Hidden Lovelinesses of 2016

  • When 2016 began, I was seeing a sort of Kerouackian wanderer bum. It wasn’t a relationship, we were quick to clarify – more just a thing where we’d drink beers and listen to each other tell stories. His were better than mine (it wasn’t fair; I told myself, he’d had more time to acquire them) and so that was what I was doing when 2016 began: sitting on my frozen porch and listening to him tell a story. Probably it had mud bikes in it, or voracious reptiles. Probably I was happy at the end of it. This all could have gone on for a while, but the thing about being a Kerouackian wanderer bum is you’re perennially leaving town. You have to, or else you’re just a bum. “I’ve got to go,” he’d say, his voice tinged with regret. “It’s just – I can’t stay here any longer. God, I wish it were different.” Two weeks later though he’d be back, and I’d open the door and let him in. This continued until he left for good. I wasn’t really sad about it. I had the stories.


  • Prince died and my brother and I took the bus downtown, noticing as we got on that the silent crowd was packed in purple and glitter. I felt, quite selfishly, at the epicenter of things, a feeling that intensified when we got to First Avenue and a whole street full of people was crying. Here we are, I thought. We are at the center of grief. What an unusual thing for Minneapolis to feel.


  • My friend Lisa visited. It was a stupidly gorgeous photo-real spring day, so we sat on our porch, just being quiet, which Lisa is very good at. She let me braid her hair, which is thick and brown and beautifully curly, with flowers from the bush next to us. Then we both painted our toes: she chose light blue, and I chose purple, for Prince. On my feet it stayed there like a bruise all summer, and there’s still a little bit left; every time I look down, I’m glad that I think of that day first.


  • For the last four hours of class, the gym teacher’s note said, there is no plan. Just have them run laps and then they can play on the playground. Which meant that I got to play on the playground too. I don’t know if you’ve ever played on a playground for four hours, but believe me, it’s worth a shot.


  • I got to watch a guy who’d become famous for being killed be awesome at his job for the last two months of his life.
    • Much of what was good about 2016 boils down to this, come to think of it. I got to be there. I got to watch.


  • My family and I went to Aspen. I was expecting to not like Aspen – I mean, I’d seen Dumb and Dumber, I knew what type of people visited Aspen – but much to my surprise, I wound up liking Aspen very much. We ate a picnic in a peace garden and wandered through the shady streets with their little mountain brooks. We couldn’t afford anything, but it was more funny than anything. It made me wonder what else in this world I might like if I tried it.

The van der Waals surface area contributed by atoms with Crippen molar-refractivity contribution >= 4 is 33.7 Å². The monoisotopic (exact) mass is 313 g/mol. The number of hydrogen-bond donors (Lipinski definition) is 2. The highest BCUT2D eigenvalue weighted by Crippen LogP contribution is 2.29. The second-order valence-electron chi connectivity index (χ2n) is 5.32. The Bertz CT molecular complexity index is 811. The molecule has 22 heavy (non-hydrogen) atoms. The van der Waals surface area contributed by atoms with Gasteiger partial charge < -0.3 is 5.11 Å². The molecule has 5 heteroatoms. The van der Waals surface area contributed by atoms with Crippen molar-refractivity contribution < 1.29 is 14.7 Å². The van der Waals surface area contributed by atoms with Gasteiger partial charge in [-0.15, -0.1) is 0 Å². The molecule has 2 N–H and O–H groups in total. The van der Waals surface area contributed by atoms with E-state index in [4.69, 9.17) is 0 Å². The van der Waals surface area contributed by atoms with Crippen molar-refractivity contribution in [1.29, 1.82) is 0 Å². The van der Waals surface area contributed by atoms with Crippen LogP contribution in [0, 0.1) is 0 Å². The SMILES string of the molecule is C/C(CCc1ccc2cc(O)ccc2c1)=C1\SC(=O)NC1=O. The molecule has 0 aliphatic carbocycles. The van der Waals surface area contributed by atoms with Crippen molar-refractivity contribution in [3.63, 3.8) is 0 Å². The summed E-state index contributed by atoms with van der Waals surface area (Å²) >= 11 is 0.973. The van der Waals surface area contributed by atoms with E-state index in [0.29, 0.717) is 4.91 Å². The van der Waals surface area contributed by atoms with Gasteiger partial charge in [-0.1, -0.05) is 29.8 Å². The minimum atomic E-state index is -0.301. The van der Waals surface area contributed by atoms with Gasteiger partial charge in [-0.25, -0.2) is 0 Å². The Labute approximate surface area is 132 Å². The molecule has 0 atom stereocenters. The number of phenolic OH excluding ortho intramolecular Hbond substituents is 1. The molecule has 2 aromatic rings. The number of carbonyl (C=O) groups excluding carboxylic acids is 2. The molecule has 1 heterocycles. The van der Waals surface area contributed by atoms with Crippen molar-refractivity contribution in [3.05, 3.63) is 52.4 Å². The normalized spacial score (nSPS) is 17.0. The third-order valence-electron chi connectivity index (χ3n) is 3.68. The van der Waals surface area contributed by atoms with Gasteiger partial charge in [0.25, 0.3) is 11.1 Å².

• I got rejected, over and over again in so many ways. I thought of many ways to write this blog post – The personal rejections? Is that too much for a writing blog? The professional rejections? I mean, wouldn’t that make anyone not want to employ me in the future? No rejections at all? But that’s a lie, and maybe won’t admitting that I got rejected so repeatedly and so wholeheartedly in 2016, from things that I thought I was going to get and that I knew I was qualified for, maybe won’t that make me look, I don’t know, modest and retiring, two things I know I am not but strive daily to appear to be?  – but ultimately I think it’s best that I just say this: the rejections led me to this apartment, which is the most beautiful and the cleanest place I have ever lived; to this point in my novel, which is both closer to being done and further away from it than it’s ever been; and to this relationship, which is the sort of thing where the guy says, “On our trip to California, I don’t know if we’re going to manage to go horseback riding on the beach, but we’re definitely going to the mountains. I hope that’s okay with you?”
    • Tl;dr – I am now regularly waking up next to the kindest person ever in a place that I like, and then I go and do work that I love. None of this was true a year ago.


  • After the polls closed, four of us Democrats drove back from Willmar in a furious haste, excited for the election of the first female president, for our local candidates to win. We were giddy. For the past month we’d worked every day, twelve hours at a stretch, and we knew it had to be leading up to something good. Still, I, the driver, was nervous. I was also in charge, so I said, “You guys, I cannot listen to the radio’s results. I just can’t. I just want to roll up to the party when she wins, and that’s that.” The rest of the van listened. They shut off the radio, hooked up the auxiliary cable, and they played this rollicking selection of songs from their phones: The Book of Mormon, David Bowie, Eric Clapton, Crosby, Stills and Nash, South Park  – anything was fair game. The car was ebullient in a way it had never been: it was carrying us forward, and nothing bad could possibly happen to us. Twenty days from Inauguration I still feel it, the mood in that car, and there’s nothing anyone can say that will convince me what we felt and made together was a lie.

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